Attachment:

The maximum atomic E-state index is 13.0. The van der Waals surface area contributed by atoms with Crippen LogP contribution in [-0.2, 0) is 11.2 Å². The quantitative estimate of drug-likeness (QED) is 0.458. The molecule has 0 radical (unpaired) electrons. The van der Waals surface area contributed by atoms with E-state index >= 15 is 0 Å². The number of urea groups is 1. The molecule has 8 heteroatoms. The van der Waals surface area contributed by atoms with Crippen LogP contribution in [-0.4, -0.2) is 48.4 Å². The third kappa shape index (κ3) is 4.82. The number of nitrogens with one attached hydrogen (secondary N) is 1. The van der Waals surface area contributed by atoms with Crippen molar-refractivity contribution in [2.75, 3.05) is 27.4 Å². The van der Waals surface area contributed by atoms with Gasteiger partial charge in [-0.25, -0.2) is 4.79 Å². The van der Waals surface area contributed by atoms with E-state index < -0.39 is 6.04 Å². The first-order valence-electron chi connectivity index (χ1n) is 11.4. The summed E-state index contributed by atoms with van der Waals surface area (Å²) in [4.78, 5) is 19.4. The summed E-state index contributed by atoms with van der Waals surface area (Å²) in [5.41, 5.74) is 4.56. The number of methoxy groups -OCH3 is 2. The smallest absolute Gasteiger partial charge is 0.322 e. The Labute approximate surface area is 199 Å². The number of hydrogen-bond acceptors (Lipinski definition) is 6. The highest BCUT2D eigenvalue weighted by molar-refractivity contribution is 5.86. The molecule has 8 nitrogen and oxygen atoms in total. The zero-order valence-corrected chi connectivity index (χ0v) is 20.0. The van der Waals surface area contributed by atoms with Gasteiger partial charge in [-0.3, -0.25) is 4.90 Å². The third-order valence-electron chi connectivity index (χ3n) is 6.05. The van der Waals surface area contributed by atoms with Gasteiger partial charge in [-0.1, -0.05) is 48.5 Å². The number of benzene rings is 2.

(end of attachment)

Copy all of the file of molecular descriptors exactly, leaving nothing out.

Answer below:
The maximum atomic E-state index is 13.0. The van der Waals surface area contributed by atoms with Crippen LogP contribution in [-0.2, 0) is 11.2 Å². The quantitative estimate of drug-likeness (QED) is 0.458. The molecule has 0 radical (unpaired) electrons. The van der Waals surface area contributed by atoms with E-state index >= 15 is 0 Å². The number of urea groups is 1. The molecule has 8 heteroatoms. The van der Waals surface area contributed by atoms with Crippen LogP contribution in [-0.4, -0.2) is 48.4 Å². The third kappa shape index (κ3) is 4.82. The number of nitrogens with one attached hydrogen (secondary N) is 1. The van der Waals surface area contributed by atoms with Crippen molar-refractivity contribution in [2.75, 3.05) is 27.4 Å². The van der Waals surface area contributed by atoms with Gasteiger partial charge in [-0.25, -0.2) is 4.79 Å². The van der Waals surface area contributed by atoms with E-state index < -0.39 is 6.04 Å². The first-order valence-electron chi connectivity index (χ1n) is 11.4. The summed E-state index contributed by atoms with van der Waals surface area (Å²) in [4.78, 5) is 19.4. The summed E-state index contributed by atoms with van der Waals surface area (Å²) in [5.41, 5.74) is 4.56. The number of methoxy groups -OCH3 is 2. The smallest absolute Gasteiger partial charge is 0.322 e. The Labute approximate surface area is 199 Å². The number of hydrogen-bond acceptors (Lipinski definition) is 6. The highest BCUT2D eigenvalue weighted by molar-refractivity contribution is 5.86. The molecule has 8 nitrogen and oxygen atoms in total. The zero-order valence-corrected chi connectivity index (χ0v) is 20.0. The van der Waals surface area contributed by atoms with Gasteiger partial charge in [-0.3, -0.25) is 4.90 Å². The third-order valence-electron chi connectivity index (χ3n) is 6.05. The van der Waals surface area contributed by atoms with Gasteiger partial charge in [-0.1, -0.05) is 48.5 Å². The number of benzene rings is 2.